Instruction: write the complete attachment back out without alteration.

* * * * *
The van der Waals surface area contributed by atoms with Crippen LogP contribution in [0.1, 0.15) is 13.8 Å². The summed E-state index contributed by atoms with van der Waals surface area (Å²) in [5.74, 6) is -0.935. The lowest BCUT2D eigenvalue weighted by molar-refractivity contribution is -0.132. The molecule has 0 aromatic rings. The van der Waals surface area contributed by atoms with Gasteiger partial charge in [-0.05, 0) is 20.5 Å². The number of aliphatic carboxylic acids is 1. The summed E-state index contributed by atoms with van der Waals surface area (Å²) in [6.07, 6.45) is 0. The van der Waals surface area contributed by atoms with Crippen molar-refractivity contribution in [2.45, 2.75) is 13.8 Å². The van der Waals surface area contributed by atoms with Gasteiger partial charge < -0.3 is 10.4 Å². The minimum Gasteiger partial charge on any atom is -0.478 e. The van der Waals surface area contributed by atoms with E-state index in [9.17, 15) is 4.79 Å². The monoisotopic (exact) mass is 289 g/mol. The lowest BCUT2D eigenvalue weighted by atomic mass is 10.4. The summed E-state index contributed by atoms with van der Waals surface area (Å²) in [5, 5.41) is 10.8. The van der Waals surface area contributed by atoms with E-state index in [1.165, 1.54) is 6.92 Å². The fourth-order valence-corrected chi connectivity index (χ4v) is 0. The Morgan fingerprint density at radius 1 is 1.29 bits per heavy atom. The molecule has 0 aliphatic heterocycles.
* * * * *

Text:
The van der Waals surface area contributed by atoms with Crippen LogP contribution in [0.1, 0.15) is 13.8 Å². The summed E-state index contributed by atoms with van der Waals surface area (Å²) in [5.74, 6) is -0.935. The lowest BCUT2D eigenvalue weighted by molar-refractivity contribution is -0.132. The molecule has 0 aromatic rings. The van der Waals surface area contributed by atoms with Gasteiger partial charge in [-0.05, 0) is 20.5 Å². The number of aliphatic carboxylic acids is 1. The summed E-state index contributed by atoms with van der Waals surface area (Å²) in [6.07, 6.45) is 0. The van der Waals surface area contributed by atoms with Crippen molar-refractivity contribution in [2.45, 2.75) is 13.8 Å². The van der Waals surface area contributed by atoms with Gasteiger partial charge < -0.3 is 10.4 Å². The minimum Gasteiger partial charge on any atom is -0.478 e. The van der Waals surface area contributed by atoms with E-state index in [9.17, 15) is 4.79 Å². The monoisotopic (exact) mass is 289 g/mol. The lowest BCUT2D eigenvalue weighted by atomic mass is 10.4. The summed E-state index contributed by atoms with van der Waals surface area (Å²) in [5, 5.41) is 10.8. The van der Waals surface area contributed by atoms with E-state index in [1.165, 1.54) is 6.92 Å². The fourth-order valence-corrected chi connectivity index (χ4v) is 0. The Morgan fingerprint density at radius 1 is 1.29 bits per heavy atom. The molecule has 0 aliphatic heterocycles.